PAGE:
There was an immediate official response to these events; On June 30 the Toronto Police Services Review Board expressed “profound appreciation” for the way the police performed their services. After an emotional session, Toronto City Council unanimously commended the Toronto Police Service’s “outstanding” G20 work, lauding police chief Bill Blair for his leadership. Prime Minister Stephen Harper and Ontario Premier Dalton McGuinty were quick to agree that no inquiry was needed.
Only days later the Police Services Board reversed itself, backed off from fulsome support, and launched an inquiry of its own. Critics were quick to speculate that this reversal was a move to cool the rising chorus of demands for a potentially more effective inquiry at the federal or provincial level. The Police Services Board inquiry will be limited to dealing only with actions of the Toronto Police and will not have the power to investigate the larger command structure and the actions of the RCMP and other security agents. In late September the TPSB finally developed terms of reference and appointed John Morden, former associate chief justice, to preside. He is free to ask qustions, but will not have the subpoena power to force players at all police and government levels to testify.
What logic led the federal government to locate the meetings in downtown Toronto, rather than at the Canadian National Exhibition (CNE) grounds as suggested by Toronto mayor David Miller? Would the prime minister want the planning and tactical decisions made by the Integrated Security Unit (which directed police actions from a monitoring centre in Barrie) probed? Would the premier of Ontario want details of how the province declared the 1939 Public Works Protection Act—and then not correcting the police when they publicly misrepresented it—made public? Would the various police forces care to explain their failure to monitor the actions of the Black Bloc, even as they claimed to have infiltrated them? Would they care to explain the subsequent mass arrests? Was this really about protecting the leaders of the G20 from threats?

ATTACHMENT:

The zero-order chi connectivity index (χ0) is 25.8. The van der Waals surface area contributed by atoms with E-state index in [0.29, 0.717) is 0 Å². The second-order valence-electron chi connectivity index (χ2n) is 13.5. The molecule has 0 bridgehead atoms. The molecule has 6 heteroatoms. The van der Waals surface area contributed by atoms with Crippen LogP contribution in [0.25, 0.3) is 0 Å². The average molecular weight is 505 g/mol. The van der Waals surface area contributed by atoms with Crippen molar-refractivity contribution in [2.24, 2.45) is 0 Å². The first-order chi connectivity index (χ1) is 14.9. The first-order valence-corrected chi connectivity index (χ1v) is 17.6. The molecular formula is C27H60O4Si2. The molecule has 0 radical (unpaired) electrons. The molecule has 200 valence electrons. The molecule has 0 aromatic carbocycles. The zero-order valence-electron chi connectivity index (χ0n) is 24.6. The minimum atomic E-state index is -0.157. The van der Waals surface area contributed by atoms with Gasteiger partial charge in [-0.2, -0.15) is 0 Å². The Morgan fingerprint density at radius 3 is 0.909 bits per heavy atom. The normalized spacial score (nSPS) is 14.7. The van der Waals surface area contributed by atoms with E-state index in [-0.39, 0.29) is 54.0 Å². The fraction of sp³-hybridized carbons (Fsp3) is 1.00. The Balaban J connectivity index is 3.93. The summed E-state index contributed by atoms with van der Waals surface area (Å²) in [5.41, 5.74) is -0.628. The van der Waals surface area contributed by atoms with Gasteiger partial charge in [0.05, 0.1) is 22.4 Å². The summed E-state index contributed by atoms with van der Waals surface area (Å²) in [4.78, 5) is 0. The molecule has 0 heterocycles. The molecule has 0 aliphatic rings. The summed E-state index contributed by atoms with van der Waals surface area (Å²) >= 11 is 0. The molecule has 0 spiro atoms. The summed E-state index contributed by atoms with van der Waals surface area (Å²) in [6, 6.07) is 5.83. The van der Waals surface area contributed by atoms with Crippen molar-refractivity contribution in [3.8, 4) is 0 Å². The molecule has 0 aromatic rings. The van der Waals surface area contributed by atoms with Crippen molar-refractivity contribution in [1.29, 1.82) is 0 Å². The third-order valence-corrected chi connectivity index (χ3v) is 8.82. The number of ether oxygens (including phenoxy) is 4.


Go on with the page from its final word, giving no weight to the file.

A lot of people were unhappy with the facts. By Sunday midnight there were 1,105 arrests, reportedly the largest group arrest in the nation’s history. And after arbitrary detention some 700 were released without charge; many made accusations of unprofessional behavior, insensitivity, and even brutality. Civil rights and civility were trampled by those charged with the responsibility “to serve and protect”.
Even before the summit the emphasis was not about how the leaders would be protected from terrorists, but rather on the crowd control measures that the police could use to battle demonstrators. They trotted out their new sound cannons, made news of caches of bricks hidden under shrubbery, suggesting they were real weapons purposely secreted away, not carelessly dropped construction materials. They were spoiling for a fight with members of the public and provided temporary detention facilities to handle a thousand or more, With that mindset it is hardly surprising that they got what they wanted.
The strategy—if it was strategy and not just incompetence—of giving the Black Bloc a free hand to align public support behind tough policing was a public relations coup. It worked so well that most subsequent media articles about the G20 weekend, positive or negative, (including this one) were coupled with the best images that came out of that well-recorded but unsupervised rampage of the Black Bloc. A good picture can obscure a thousand rational words.
The police did not come off well. Not only did they let the Bloc free rein, but they subsequently surrounded, herded, denied dispersal, and used excessive force against hundreds of peaceful demonstrators. At first the police denied using rubber bullets on Sunday outside the Eastern Avenue Detention Centre, claiming that they had only used such weapons against protesters at Queen’s Park (itself more than two kilometres away from the protective summit fence and a designated “protest zone”).
The next day, police herded a crowd of demonstrators, media, and passersby at the Queen and Spadina intersection, held them for hours in heavy rain, and seemingly randomly dragged individuals off to detention.
Veteran TV journalist Steve Paikin remarked in the Ottawa Citizen following the summit, “In Toronto we saw a law passed and enforced that was more anti-democratic than the War Measures Act. And we saw twice as many people arrested over a single 24-hour period in Toronto than what took place during the October Crisis in Quebec 40 years ago. And that event is in our history books as the most notorious abuse of civil rights in modern Canadian history.”
And that is precisely why an inquiry, federal or provincial, with the power to get at the facts is needed. The current inquiries, all five of them, are not up to the job.
“The actions of the government and the police during the G20 Summit demonstrate the need for answers, accountability, and action. The Canadian Civil Liberties Association (CCLA) is calling for:
1) An independent inquiry into the actions of the police during the G20, including:
2) Repeal or amendment of the Public Works Protection Act to meet basic constitutional standards; and
3) Law reform to ensure that the Criminal Code provisions relating to “breach of the peace”, “unlawful assemblies” and “riots” are brought in line with constitutional standards.”
—Canadian Civil Liberties Association, June 30, 2010. Add your name to the petiton by emailing g20petition@ccla org.
Ron Shirtliff is an editor of Peace.